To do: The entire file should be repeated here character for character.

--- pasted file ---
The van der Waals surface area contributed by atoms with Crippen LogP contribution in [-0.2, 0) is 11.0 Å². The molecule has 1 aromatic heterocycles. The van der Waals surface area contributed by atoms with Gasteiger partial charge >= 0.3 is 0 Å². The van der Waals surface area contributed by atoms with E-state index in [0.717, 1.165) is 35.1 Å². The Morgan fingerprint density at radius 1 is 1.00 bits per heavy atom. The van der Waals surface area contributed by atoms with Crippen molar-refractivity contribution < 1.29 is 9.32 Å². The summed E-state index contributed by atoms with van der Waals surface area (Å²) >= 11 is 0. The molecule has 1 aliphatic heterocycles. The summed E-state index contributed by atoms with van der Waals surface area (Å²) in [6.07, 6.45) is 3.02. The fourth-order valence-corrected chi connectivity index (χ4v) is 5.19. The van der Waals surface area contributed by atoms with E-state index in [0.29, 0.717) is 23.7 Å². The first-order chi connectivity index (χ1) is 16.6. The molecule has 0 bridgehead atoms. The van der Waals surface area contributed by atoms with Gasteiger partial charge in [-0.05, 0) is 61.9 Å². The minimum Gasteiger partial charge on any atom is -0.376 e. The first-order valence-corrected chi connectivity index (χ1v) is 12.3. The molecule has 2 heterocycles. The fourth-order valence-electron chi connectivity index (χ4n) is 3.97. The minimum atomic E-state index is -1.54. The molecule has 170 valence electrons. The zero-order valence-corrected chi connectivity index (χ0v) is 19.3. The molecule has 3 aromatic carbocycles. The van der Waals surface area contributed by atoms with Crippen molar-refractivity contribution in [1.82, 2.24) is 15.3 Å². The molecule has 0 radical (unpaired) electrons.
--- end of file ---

The van der Waals surface area contributed by atoms with Crippen LogP contribution in [-0.2, 0) is 11.0 Å². The molecule has 1 aromatic heterocycles. The van der Waals surface area contributed by atoms with Gasteiger partial charge >= 0.3 is 0 Å². The van der Waals surface area contributed by atoms with E-state index in [0.717, 1.165) is 35.1 Å². The Morgan fingerprint density at radius 1 is 1.00 bits per heavy atom. The van der Waals surface area contributed by atoms with Crippen molar-refractivity contribution < 1.29 is 9.32 Å². The summed E-state index contributed by atoms with van der Waals surface area (Å²) >= 11 is 0. The molecule has 1 aliphatic heterocycles. The summed E-state index contributed by atoms with van der Waals surface area (Å²) in [6.07, 6.45) is 3.02. The fourth-order valence-corrected chi connectivity index (χ4v) is 5.19. The van der Waals surface area contributed by atoms with E-state index in [0.29, 0.717) is 23.7 Å². The first-order chi connectivity index (χ1) is 16.6. The molecule has 0 bridgehead atoms. The van der Waals surface area contributed by atoms with Gasteiger partial charge in [-0.05, 0) is 61.9 Å². The minimum Gasteiger partial charge on any atom is -0.376 e. The first-order valence-corrected chi connectivity index (χ1v) is 12.3. The molecule has 2 heterocycles. The fourth-order valence-electron chi connectivity index (χ4n) is 3.97. The minimum atomic E-state index is -1.54. The molecule has 170 valence electrons. The zero-order valence-corrected chi connectivity index (χ0v) is 19.3. The molecule has 3 aromatic carbocycles. The van der Waals surface area contributed by atoms with Crippen molar-refractivity contribution in [1.82, 2.24) is 15.3 Å². The molecule has 0 radical (unpaired) electrons.